FOUR BUFFALOS: Both the production and the play are of high caliber. If the genre/content are up your alley, I would make a real effort to attend.

FIVE BUFFALOS: Truly superb–a rare rating. Comedies that leave you weak with laughter, dramas that really touch the heart. Provided that this is the kind of show you like, you’d be a fool to miss it!

Written by Peter Hall

Peter Hall

Peter Hall continues trying to figure out how "it" all works. For 20 years, as program host on Classical 94.5 WNED and continuing on-stage with the Buffalo Chamber Music Society, he's conducted over 1,000 interviews with artists as he asks them to explain, in layman's terms, "what's the big picture here?"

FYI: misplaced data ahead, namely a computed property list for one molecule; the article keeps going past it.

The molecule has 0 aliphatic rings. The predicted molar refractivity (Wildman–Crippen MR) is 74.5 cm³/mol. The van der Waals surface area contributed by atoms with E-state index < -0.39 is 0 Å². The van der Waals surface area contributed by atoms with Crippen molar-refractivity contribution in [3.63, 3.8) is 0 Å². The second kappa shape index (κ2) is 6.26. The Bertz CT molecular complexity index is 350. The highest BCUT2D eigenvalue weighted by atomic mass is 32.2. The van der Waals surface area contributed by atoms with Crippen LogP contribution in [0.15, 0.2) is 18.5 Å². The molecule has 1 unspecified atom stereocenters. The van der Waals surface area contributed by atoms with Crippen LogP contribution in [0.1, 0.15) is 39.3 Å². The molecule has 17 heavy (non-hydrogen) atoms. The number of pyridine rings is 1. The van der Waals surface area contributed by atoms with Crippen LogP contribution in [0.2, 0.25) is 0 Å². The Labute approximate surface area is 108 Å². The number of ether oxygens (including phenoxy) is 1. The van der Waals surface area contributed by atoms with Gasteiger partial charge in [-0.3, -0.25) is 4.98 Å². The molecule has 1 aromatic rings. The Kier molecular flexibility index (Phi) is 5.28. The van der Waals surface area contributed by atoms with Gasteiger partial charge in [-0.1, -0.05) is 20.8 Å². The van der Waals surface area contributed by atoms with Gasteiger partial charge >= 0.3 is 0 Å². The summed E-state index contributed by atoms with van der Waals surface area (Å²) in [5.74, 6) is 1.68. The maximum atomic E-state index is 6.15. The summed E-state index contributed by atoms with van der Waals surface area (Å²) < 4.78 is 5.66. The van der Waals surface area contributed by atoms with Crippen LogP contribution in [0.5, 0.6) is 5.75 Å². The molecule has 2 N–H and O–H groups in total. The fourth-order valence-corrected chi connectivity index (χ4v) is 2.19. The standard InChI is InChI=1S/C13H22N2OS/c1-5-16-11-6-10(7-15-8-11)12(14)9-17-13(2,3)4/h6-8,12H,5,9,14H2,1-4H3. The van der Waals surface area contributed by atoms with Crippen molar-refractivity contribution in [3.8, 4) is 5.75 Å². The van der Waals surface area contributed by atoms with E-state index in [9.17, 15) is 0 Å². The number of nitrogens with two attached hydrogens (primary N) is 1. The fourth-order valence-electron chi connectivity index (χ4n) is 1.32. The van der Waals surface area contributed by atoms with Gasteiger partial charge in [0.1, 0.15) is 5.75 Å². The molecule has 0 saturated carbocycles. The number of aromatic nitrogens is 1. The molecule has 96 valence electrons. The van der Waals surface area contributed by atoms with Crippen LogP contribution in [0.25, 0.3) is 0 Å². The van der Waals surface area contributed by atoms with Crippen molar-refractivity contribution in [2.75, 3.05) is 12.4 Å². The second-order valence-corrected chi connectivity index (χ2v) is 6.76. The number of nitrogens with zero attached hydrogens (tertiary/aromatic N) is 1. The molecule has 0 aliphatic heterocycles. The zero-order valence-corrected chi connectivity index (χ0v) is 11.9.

As mentioned recently in Buffalo Spree magazine, Peter's "Buffalo Rising reviews are the no-holds barred 'everyman's' take." And, on “Theater Talk” (heard Friday mornings at 6:45 and 8:45 a.m. on WBFO 88.7 FM and Saturday afternoons at 5:55 p.m. on Classical 94.5 WNED) his favorite question of co-host Anthony Chase is simply "What's goin' on?"

A member of Buffalo's Artie Awards Committee, Peter holds a B.A. in Comparative Literature from Columbia University and an M.B.A. from SUNY at Buffalo. For over twenty-five years he has been an adjunct professor for Canisius College’s Richard J. Wehle School of Business.